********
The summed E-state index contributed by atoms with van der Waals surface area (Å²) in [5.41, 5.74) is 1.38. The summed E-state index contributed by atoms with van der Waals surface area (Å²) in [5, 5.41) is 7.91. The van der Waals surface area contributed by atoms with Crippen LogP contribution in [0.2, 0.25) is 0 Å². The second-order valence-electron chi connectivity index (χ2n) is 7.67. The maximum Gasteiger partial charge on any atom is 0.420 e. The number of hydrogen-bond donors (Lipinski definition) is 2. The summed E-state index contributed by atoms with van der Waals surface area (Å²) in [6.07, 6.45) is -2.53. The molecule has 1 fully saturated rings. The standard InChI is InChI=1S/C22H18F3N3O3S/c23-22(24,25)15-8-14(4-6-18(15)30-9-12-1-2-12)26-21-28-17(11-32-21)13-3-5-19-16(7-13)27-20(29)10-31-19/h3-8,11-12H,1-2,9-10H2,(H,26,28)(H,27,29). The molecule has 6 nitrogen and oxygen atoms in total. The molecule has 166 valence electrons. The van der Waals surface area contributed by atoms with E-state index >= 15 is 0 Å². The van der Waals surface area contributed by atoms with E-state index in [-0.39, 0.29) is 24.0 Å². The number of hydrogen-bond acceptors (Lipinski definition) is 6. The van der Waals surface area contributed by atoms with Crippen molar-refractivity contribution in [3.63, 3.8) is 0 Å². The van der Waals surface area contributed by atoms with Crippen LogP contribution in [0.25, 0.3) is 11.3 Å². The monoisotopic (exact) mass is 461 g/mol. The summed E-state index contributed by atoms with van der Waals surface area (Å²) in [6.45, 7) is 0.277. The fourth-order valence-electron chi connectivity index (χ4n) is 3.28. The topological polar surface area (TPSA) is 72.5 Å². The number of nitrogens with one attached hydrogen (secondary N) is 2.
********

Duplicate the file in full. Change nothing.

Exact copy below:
The summed E-state index contributed by atoms with van der Waals surface area (Å²) in [5.41, 5.74) is 1.38. The summed E-state index contributed by atoms with van der Waals surface area (Å²) in [5, 5.41) is 7.91. The van der Waals surface area contributed by atoms with Crippen LogP contribution in [0.2, 0.25) is 0 Å². The second-order valence-electron chi connectivity index (χ2n) is 7.67. The maximum Gasteiger partial charge on any atom is 0.420 e. The number of hydrogen-bond donors (Lipinski definition) is 2. The summed E-state index contributed by atoms with van der Waals surface area (Å²) in [6.07, 6.45) is -2.53. The molecule has 1 fully saturated rings. The standard InChI is InChI=1S/C22H18F3N3O3S/c23-22(24,25)15-8-14(4-6-18(15)30-9-12-1-2-12)26-21-28-17(11-32-21)13-3-5-19-16(7-13)27-20(29)10-31-19/h3-8,11-12H,1-2,9-10H2,(H,26,28)(H,27,29). The molecule has 6 nitrogen and oxygen atoms in total. The molecule has 166 valence electrons. The van der Waals surface area contributed by atoms with E-state index >= 15 is 0 Å². The van der Waals surface area contributed by atoms with E-state index in [-0.39, 0.29) is 24.0 Å². The number of hydrogen-bond acceptors (Lipinski definition) is 6. The van der Waals surface area contributed by atoms with Crippen molar-refractivity contribution in [3.63, 3.8) is 0 Å². The van der Waals surface area contributed by atoms with Crippen LogP contribution in [0.25, 0.3) is 11.3 Å². The monoisotopic (exact) mass is 461 g/mol. The summed E-state index contributed by atoms with van der Waals surface area (Å²) in [6.45, 7) is 0.277. The fourth-order valence-electron chi connectivity index (χ4n) is 3.28. The topological polar surface area (TPSA) is 72.5 Å². The number of nitrogens with one attached hydrogen (secondary N) is 2.